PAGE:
After a few years of turmoil and worse-than-expected electoral performances from the Nationalists, the issue of Scottish independence seems to be firmly back on the agenda, with a recent Scotsman/ICM poll putting support for separation from the UK at some 51% - its highest level since before devolution. Doubtless this is in large part the Scottish manifestation of the UK-wide disillusionment with Labour in general and Blair in particular, with the increasing support for the Tories that is evident in other areas of the United Kingdom not really a serious option in its northernmost nation. This has been further bolstered by the release of previously secret government documents from the 1970s, in which the then Labour Government was advised by a leading economist that oil revenue would give an independent Scotland one of the strongest currencies in Europe and an "embarassingly" large tax surplus. The report was supressed by the Government of the day, fearing the almost inevitable surge in support for the Scottish Nationalist Party, and was only made public a few months ago under freedom of information legislation. Many are likely to feel, not without significant justification, that the decision to do so was as cynical as it was fundamentally undemocratic, particularly as the first devolution referendum, held at the end of the decade, failed to achieve the qualified majority required by legislation.
Leaving aside the democratic significance of the fact that the recent poll suggests that 51% of Scots now favour independence, it is worth having a brief look at the contours of the current debate, with potentially crucial Scottish Parliament elections approaching next year. As Simon jenkins has noted in the Guardian, some fairly big guns from the UK Labour Party, including Blair, Brown and Reid, have been in Scotland recently to make the case against independence. I'm far from convinced, however, that Blair's chosen line of attack will be effective:
What I think it's about is the attempt by the SNP and others to say you're only truly Scottish if you're making the case for independence, but that's rubbish... You can be Scottish and British.
We share a currency, we share armed forces, we share social security systems - you rip Scotland out of the UK and you lose those benefits, and you will end up with an uncertain economic future with less power for people in Scotland to effect the big changes in the world.
the trouble with these is that, while the first just doesn't ring true, the second is likely to be counter-productive in the prevailing Scottish climate. The claim that "real" Scots support independence and reject "Britishness" altogether is an attempt to win support by making the position of the enemy extreme and unpalatable to most; it is not, to my knowledge, one that finds much support in the official rhetoric of the Nationalists, or, indeed, of the other pro-independence parties represented in the Parliament, namely the Socialists and the Greens. As argumentative strategies go, it is fairly transparent, and unlikely to be successful as such.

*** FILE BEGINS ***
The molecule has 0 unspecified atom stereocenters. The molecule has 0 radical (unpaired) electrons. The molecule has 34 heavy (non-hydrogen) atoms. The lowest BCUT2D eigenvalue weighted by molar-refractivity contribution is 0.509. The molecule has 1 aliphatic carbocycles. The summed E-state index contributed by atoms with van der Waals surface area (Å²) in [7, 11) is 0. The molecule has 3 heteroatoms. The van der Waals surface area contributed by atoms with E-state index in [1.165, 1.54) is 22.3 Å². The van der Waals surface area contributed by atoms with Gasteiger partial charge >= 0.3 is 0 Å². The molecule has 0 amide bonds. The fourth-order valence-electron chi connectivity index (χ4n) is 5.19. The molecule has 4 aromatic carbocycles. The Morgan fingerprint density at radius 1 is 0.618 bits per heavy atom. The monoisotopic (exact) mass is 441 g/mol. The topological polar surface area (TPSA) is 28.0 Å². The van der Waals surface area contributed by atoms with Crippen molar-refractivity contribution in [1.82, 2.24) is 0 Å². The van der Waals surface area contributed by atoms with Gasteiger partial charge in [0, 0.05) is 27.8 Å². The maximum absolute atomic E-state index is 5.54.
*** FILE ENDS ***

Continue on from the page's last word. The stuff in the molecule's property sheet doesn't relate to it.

In terms of the second part of his argument, Blair would do well to remember that Scotland overwhelmingly voted "old" Labour throughout the Thatcher years - it always was, and remains, a considerably more left-wing nation than its southern neighbour, and the directions taken by New Labour in pursuit of the middle-English vote have not always been welcomed in the North, with the Scottish Labour Party being tainted by association if not by actual complicity. Nowhere is this clearer than, for example, the controversy over the war in Iraq; unpopular enough in England, but even more so in Scotland. Long used to the risk of having their voices lost in Westminster, many the Scottish electorate may well decide that having less power internationally is infinitely preferrable to having "big changes" effected in the world, of the type seen most dramatically in Iraq but readily evident elsewhere, in their name but without their consent.
Blair is correct that it is "up to them to make the argument" about the positive benefits of the UK; however, the current strategy seems to be a decidedly risky one. Of course, no decision about whether to remain within or dissolve the Union is without risks, both economic and political; but, as the impressive weight of expert opinion on both sides of the question suggests, these can only really be assessed in hindsight. In any event, it seems unlikely in the extreme that the simple act of secession would itself determine the future prosperity of either Scotland or England, in the manner that some on both sides of the debate seem to suggest; rather, such would depend in very large degree on the choices made subsequently. In terms of the current debate, in the light of forthcoming elections, we can but hope that, this time around, the Scottish people will be entrusted with all of the facts available in order to make a properly informed choice on this issue of central importance.